This is not entirely his fault. The Russian Empire was a large agglomeration of nationalities who could not be expected to simply give up their ethnic identities (or at least the political identities tied to and defined by that ethnic identity) in favor of greater human unity, such as communists would generally prefer. This pragmatism is best expressed in Marxism and the National Question, which I don't regard as being particularly Marxist, but nonetheless useful for the Bolsheviks in coming up with a coherent policy regarding the several dozen ethnicities under their rule. Had the USSR and Stalin come to be in the US or Great Britain instead of Eastern Europe, where the ethnic national problem is not so acute, then he probably would have never written that book, and probably not needed to.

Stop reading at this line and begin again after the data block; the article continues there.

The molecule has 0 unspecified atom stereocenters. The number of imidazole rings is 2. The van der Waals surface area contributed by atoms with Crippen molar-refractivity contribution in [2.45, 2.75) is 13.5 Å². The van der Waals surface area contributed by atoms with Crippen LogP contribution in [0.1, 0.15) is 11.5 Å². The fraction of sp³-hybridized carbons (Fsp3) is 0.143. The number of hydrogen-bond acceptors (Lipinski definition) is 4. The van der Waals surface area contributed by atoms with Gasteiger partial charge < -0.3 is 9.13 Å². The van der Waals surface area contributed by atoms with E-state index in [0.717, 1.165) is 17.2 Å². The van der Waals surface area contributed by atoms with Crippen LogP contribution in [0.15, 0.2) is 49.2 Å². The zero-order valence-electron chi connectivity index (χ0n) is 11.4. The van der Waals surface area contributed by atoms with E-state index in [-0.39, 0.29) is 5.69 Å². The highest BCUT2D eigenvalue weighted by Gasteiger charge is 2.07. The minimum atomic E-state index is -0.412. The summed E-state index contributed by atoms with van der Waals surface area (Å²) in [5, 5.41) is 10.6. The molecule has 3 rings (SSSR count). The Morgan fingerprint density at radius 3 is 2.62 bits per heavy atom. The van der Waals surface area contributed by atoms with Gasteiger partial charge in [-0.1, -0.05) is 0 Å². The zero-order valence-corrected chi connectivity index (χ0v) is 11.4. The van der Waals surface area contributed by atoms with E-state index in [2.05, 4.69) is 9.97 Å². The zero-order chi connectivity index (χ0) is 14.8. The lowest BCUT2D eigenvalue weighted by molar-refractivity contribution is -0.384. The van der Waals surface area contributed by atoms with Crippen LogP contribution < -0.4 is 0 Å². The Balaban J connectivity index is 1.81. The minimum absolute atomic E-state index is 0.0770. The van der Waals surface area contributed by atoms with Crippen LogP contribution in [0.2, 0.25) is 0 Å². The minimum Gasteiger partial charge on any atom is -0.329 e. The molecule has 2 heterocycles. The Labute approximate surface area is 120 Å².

He was chauvinist not merely in the classic sense, that is, in his dealings with and regards for The Fairer Sex, but also in his attitude toward other countries and ethnicities. Stalin clearly thought of himself as better than women - he abused both his wives, and was very crude when he disagreed with other women like Nadezhda Krupskaya, Alexandra Kollontai, and later Ana Pauker - but he also saw Russia, and Great Russians, as being at the top of the socialist totem pole. It was Russia who had conquered Capital, and was leading the way forward to socialism, and all must follow Russia's lead. And within Russia, it was the Russian language which took precedent over all others, and ethnic Russians who benefited the most from his policies. During the Leninist period, the attitude was one of brotherly leadership, that the Russians were the most developed of the peoples in the former Empire, and so they had a duty to help the more backwards areas and peoples, like the Uzbeks and Turkmen, for example, to come up to speed with where they were. It was not intended to be a lasting hierarchy, but rather the extending of a hand downward to lift the others up. This part of Stalin's personality is best manifested in his dealings with Eastern and Central Europe post-war, where the idea of separate paths to socialism was almost fully disregarded, as much as the Soviets could get away with doing. However, one can see this policy at work also in the dealings with communist parties throughout the interwar period. The Twenty-One Conditions were created to allow a common ground of understanding for the coordination of communist parties in what was then still believed to be an immediately imminent world revolution. This was the guiding principle of the Third International, and perhaps understandably so. But Stalin took it a step further, with the so-called Third Period, when moderate leftists became the principal enemy to be combated. The Twenty-One Conditions never disallowed the existence of other leftist parties who did not adhere to the Conditions, it simply did not allow them membership in the Third International. But Stalin turned this on its head and disallowed cooperation with any leftist party not a member of the International; indeed, slandering them as non-communists and "social fascists." To him, the only communists were ones who took their direction and emulation from Moscow, from the Russians, who had crafted the only correct way to fight capitalism as well as to build socialism. This is chauvinism at its finest. And it is not in line with the attitudes of most other Bolsheviks, including Lenin, who defended the Russian Revolution precisely on the principle that Stalin decried: the Russian situation was unique, and the Russian (here meaning residents of the Russian Empire) proletariat would find its own way to socialism, such that Germans like Luxemburg and Kautsky could not rightly criticize their path, for they failed to understand the necessities and realities of the Russian Situation.